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Raising kids in a country away from home comes with its own set of joys and struggles - here is a thoughtful personal account of an expat mom!
Raising kids in a country away from home comes with its own set of joys and struggles – here is a thoughtful personal account of an expat mom!
Relocating to the United States a decade ago with a loving husband only made me dream for more. Impeccably clean and wide roads only made me wonder “why don’t we have such roads in our country?” Little did I think about expatriate issues then, though bouts of homesickness turned me down often. The excitement of living in a new country also took away the same.
I was all starry-eyed and ready to venture into the new horizon unfolding before me, until recently. When I started dealing with my 4 year old (now with full senses), I realized the various differences I’d have to deal with, as an ‘Indian Expat in America’ Mom.
The major struggles I’ve figured out so far are mostly what I experience in my day-to-day life and the people who I meet in my social circle.
As English is spoken all across the United States, the constant endeavor to make your child speak his/her parent’s mother tongue becomes a daunting task in everyday life. They often tend to shift away to this one universal language, if we as parents do not make that constant effort on a daily basis. If this issue is not taken care of in early childhood, children completely refuse to learn, and forcing them to do so against their will has severe ill effects.
Mac n Cheese, Cous Cous, or rice and dal? the answer is always the prior two. Sometimes, curry based Indian food takes so much time that we often switch to easy and healthy options like grilled vegetables with maybe some grilled non-veg items – be it fish or chicken. Kids love it, as school lunches often comprise of such foods.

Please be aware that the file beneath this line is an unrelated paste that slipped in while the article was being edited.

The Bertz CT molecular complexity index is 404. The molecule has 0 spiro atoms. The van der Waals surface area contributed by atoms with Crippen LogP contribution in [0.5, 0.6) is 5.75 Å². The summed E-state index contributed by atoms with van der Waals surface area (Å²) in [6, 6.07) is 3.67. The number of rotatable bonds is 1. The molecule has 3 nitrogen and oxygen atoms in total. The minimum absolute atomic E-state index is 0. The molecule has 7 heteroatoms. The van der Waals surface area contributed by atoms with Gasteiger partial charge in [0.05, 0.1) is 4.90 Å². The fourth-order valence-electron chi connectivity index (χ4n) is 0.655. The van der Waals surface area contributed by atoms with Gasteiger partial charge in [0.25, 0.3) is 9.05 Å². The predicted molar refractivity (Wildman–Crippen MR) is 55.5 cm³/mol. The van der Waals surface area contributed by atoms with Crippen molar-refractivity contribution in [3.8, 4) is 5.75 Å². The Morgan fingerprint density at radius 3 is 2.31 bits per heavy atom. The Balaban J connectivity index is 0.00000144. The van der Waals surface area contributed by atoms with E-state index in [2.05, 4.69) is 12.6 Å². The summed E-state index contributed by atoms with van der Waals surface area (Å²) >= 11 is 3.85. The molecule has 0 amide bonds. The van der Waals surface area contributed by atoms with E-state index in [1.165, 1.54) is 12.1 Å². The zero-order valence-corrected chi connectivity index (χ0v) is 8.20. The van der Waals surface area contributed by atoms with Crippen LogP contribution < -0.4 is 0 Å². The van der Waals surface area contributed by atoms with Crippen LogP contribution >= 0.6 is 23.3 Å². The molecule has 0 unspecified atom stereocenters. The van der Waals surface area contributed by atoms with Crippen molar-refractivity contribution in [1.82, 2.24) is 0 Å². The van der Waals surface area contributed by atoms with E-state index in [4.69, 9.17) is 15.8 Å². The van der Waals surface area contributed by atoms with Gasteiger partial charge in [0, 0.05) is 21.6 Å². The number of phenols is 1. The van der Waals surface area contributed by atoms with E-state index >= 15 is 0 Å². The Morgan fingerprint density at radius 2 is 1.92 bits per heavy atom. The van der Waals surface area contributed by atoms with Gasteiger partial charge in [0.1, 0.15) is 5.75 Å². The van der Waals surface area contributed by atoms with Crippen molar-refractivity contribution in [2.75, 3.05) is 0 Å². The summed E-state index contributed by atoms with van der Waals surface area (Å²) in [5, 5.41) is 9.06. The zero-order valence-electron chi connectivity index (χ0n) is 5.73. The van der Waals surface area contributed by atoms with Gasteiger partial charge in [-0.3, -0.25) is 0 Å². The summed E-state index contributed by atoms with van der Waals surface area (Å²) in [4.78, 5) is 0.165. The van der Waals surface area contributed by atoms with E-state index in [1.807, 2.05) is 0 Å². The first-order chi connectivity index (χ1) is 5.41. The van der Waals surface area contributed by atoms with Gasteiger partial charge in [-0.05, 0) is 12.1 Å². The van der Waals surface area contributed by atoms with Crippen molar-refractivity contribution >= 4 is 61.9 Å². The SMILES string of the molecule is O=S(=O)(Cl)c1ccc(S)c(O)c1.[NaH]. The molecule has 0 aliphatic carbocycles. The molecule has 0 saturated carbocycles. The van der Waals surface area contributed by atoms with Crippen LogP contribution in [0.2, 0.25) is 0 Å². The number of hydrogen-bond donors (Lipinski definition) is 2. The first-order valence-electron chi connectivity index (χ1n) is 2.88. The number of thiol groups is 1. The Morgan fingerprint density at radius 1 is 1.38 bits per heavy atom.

Usually as parents, the guilt builds on as we often don’t feel like making an effort to cook traditional Indian dinners. So, the constant endeavor remains to strike a balance between the two which can be really mind-boggling sometimes.
Now most families have both working parents, so devoting adequate time to children is a tough task parents face in a foreign land, with all the extra household work which needs to be done on a daily basis. As kids are mostly in schools and daycare throughout the day, parents get very little time during evenings to interact with their children. Though the time management issue is true for all parents across the globe; in a foreign land, the repercussions can be quite different, especially if a child has no siblings.
Communicating with peers from different backgrounds and cultures makes kids very tolerant of diverse cultures. Schools and daycare encourage communication among various cultures and we, as parents, feel very proud when we see kids of various countries/cultures/communities come together – be it Christmas, Halloween, Holi or Diwali.
My four year old is so very eager to compost the leftovers after he finishes lunch in school every day. Taking care of our environment is part and parcel of the school curriculum. From this very young age, kids understand that it is our responsibility to keep the environment surrounding us clean.